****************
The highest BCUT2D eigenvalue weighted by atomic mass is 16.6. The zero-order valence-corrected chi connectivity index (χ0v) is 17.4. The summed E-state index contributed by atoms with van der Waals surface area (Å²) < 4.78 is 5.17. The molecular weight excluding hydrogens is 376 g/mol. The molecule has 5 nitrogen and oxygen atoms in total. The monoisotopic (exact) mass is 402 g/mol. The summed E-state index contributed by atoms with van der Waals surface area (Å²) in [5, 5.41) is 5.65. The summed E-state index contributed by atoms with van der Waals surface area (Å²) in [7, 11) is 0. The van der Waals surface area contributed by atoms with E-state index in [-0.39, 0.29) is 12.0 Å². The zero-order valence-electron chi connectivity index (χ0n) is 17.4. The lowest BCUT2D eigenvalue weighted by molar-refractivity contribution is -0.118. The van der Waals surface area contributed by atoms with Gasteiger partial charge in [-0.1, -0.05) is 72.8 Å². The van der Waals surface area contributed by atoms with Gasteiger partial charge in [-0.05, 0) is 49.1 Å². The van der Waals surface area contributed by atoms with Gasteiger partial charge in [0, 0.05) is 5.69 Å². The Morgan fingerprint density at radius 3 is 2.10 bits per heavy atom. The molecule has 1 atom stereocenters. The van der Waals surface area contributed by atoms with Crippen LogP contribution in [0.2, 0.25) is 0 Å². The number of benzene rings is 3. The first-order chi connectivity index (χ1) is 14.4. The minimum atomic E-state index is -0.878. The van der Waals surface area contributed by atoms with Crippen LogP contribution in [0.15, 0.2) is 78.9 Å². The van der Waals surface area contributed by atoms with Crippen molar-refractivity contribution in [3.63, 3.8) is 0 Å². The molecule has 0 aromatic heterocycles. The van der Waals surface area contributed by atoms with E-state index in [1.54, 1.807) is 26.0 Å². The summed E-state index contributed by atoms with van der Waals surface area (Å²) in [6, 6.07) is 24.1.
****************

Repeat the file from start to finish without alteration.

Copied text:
The highest BCUT2D eigenvalue weighted by atomic mass is 16.6. The zero-order valence-corrected chi connectivity index (χ0v) is 17.4. The summed E-state index contributed by atoms with van der Waals surface area (Å²) < 4.78 is 5.17. The molecular weight excluding hydrogens is 376 g/mol. The molecule has 5 nitrogen and oxygen atoms in total. The monoisotopic (exact) mass is 402 g/mol. The summed E-state index contributed by atoms with van der Waals surface area (Å²) in [5, 5.41) is 5.65. The summed E-state index contributed by atoms with van der Waals surface area (Å²) in [7, 11) is 0. The van der Waals surface area contributed by atoms with E-state index in [-0.39, 0.29) is 12.0 Å². The zero-order valence-electron chi connectivity index (χ0n) is 17.4. The lowest BCUT2D eigenvalue weighted by molar-refractivity contribution is -0.118. The van der Waals surface area contributed by atoms with Gasteiger partial charge in [-0.1, -0.05) is 72.8 Å². The van der Waals surface area contributed by atoms with Gasteiger partial charge in [-0.05, 0) is 49.1 Å². The van der Waals surface area contributed by atoms with Gasteiger partial charge in [0, 0.05) is 5.69 Å². The Morgan fingerprint density at radius 3 is 2.10 bits per heavy atom. The molecule has 1 atom stereocenters. The van der Waals surface area contributed by atoms with Crippen LogP contribution in [0.2, 0.25) is 0 Å². The number of benzene rings is 3. The first-order chi connectivity index (χ1) is 14.4. The minimum atomic E-state index is -0.878. The van der Waals surface area contributed by atoms with Crippen LogP contribution in [0.15, 0.2) is 78.9 Å². The van der Waals surface area contributed by atoms with Crippen molar-refractivity contribution in [3.63, 3.8) is 0 Å². The molecule has 0 aromatic heterocycles. The van der Waals surface area contributed by atoms with E-state index in [1.54, 1.807) is 26.0 Å². The summed E-state index contributed by atoms with van der Waals surface area (Å²) in [6, 6.07) is 24.1.